I’d be writing about the two floppies I had to use to get open BSD to load. Now I need a 64 bit processor, with multiple hundreds of gigabytes of disk space (that is hundreds of billions of bytes) and billions just to put it in ram. We didn’t use the entire world supply of ram to open a browser to stalk our high school sweetheart’s dog, over the internet. (We did it the old fashioned way, through a dirty fence, and using binoculars stolen from our parents. I honestly don’t see a difference between the two.) These kids these days write “code” with that python business. How does the compiler know where the end of a line is? Why can’t I write a for statement? Why can’t I use curly braces? Just to write a bloated, inefficient “app” that is mostly stolen code.
Back in my day, a byte meant something. If you couldn’t fit your binary on 1.44 megabytes, you were crap. That is how I knew windows was crap…15 disks later.
This bloat is called bloat because inflation doesn’t do it justice. I’ll show you bloat, I’ll start by defining a kilobyte by the proper 1024. How is that confusing? How much is a page now? What is happening?
I totally forgot where I was going. I’m going to go back to streaming old “America’s funniest videos” on amazon because I can’t get the new opengl to work on my 15 year old computer so I can load YouTube on Chrome. But that’s okay because I only have 4 gb of ram and I don’t want to give google the pleasure of my ire.
There’s no such thing as US English… There’s English and there are mistakes. As a Canadian loyalist, I refuse to commit spelling errors intentionally.
Well, actually there is. I’m as Canadian as the next one, and have difficulty not adhering to the spelling and grammar I was taught was correct. But it doesn’t change the fact that US English is a standard version of the English language. Maybe not the Queens English, but it works.
I have been using Linux for severial years now and just love it, but the different types of material it is hard cause I did not have Linux in college!
So I have a lot to learn and Fedora is a great Operating System!
An easy to deploy local knowledge base with a well structured search engine would be very helpful. It’s on my to-do-list, like many other things.
Fedora works very well, I am from China, I can’t understand your discussion, but I support you from another place
To inspire those not having writer’s block and knowledge about this topic, I would love to see an article on how one can set up a Linux/gaming machine using KVM/IOMMU passthrough and the likes. This would potentially include hardware requirements as certain processors (and potentially mainboards) would simply fail to work due to PCI grouping and other conflicts.
The articles I found so far are mostly written for Ubuntu and are not easily converted to RPM-Linux like Fedora (the system I like and use), and are 5+ years old while technology moved on (processors mentioned in those guides do no longer exist and it becomes difficult to find the current successor).
Many Linux enthusiasts, including myself, would love to see to run games directly on Linux rather than resorting to a dual boot system with Windows taking up an entire disk on its own, but sadly, most games, even if they support Linux, have an abysmally bad performance when comparing the same game on the same machine in Windows. Likewise, since Fedora nowadays installs in 64-bit packages, I do not want to soil the system with a host of 32-bit components coming from Wine (Steam at least can be found as Flatpak and by that is somewhat separated, even though not the most stable).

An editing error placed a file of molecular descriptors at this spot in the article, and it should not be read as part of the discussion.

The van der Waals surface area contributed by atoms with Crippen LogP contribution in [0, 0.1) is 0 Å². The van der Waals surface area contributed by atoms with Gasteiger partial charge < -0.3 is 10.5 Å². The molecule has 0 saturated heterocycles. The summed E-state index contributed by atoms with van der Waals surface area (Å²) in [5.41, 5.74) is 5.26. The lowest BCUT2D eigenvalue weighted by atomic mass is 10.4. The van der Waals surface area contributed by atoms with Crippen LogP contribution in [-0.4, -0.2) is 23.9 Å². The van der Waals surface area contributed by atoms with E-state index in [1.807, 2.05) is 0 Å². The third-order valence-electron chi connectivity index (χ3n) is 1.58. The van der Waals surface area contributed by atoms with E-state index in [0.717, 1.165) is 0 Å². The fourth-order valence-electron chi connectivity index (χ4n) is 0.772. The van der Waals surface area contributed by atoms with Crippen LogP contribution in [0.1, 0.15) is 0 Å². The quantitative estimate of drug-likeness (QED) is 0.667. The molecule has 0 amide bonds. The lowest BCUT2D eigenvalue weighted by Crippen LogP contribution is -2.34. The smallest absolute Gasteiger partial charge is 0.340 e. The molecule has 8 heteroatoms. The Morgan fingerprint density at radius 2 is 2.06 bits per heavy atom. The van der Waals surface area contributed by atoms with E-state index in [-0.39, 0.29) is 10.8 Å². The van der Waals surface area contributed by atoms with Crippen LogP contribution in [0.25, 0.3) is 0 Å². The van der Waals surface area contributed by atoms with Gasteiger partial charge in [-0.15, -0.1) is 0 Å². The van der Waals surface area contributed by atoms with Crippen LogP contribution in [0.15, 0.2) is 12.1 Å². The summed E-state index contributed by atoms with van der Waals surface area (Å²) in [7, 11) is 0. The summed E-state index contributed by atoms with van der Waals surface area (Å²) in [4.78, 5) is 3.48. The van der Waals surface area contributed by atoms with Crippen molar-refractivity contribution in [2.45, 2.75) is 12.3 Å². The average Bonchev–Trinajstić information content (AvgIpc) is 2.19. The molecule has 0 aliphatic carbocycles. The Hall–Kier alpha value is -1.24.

why comments were closed under your first article about flatpack?
We close comments on an article shortly after publishing normally. I think it is an automatic function. Besides, that article would be outdated now as the relevant technology has advanced.
VSCodium should do nicely rather than VS Code – but since I do scripting mostly nano or vim will do nicely. To each their own I say (I don’t need to like what others do – but it’s their right as long as they don’t hurt others) – Fedora is about allowing people to have freedom the freedom from lock-ins and to choose – both things I am very appreciative of.
I would like to know if I am writing articles for the magazine besides the English language, the Portuguese language of Brazil, could both publications be released?
Hi Nildo. We haven’t done that before. But I’ve forwarded your question to the Fedora Project Leader and the community:
Link: Fedora Magazine Posts in Multiple Languages?
Hi Nildo. The Fedora Magazine editors have discussed the possibility of translating articles from contributors and we’ve decided not to try to do this. Sorry. You can still attempt to do the translation yourself and submit in English.
Except for german authorities, english is actually required everywhere and has established itself as one of the most widely used languages especially in the field of science and technology.
I fully agree with the decision.
Thanks! I’ve submitted my first proposal!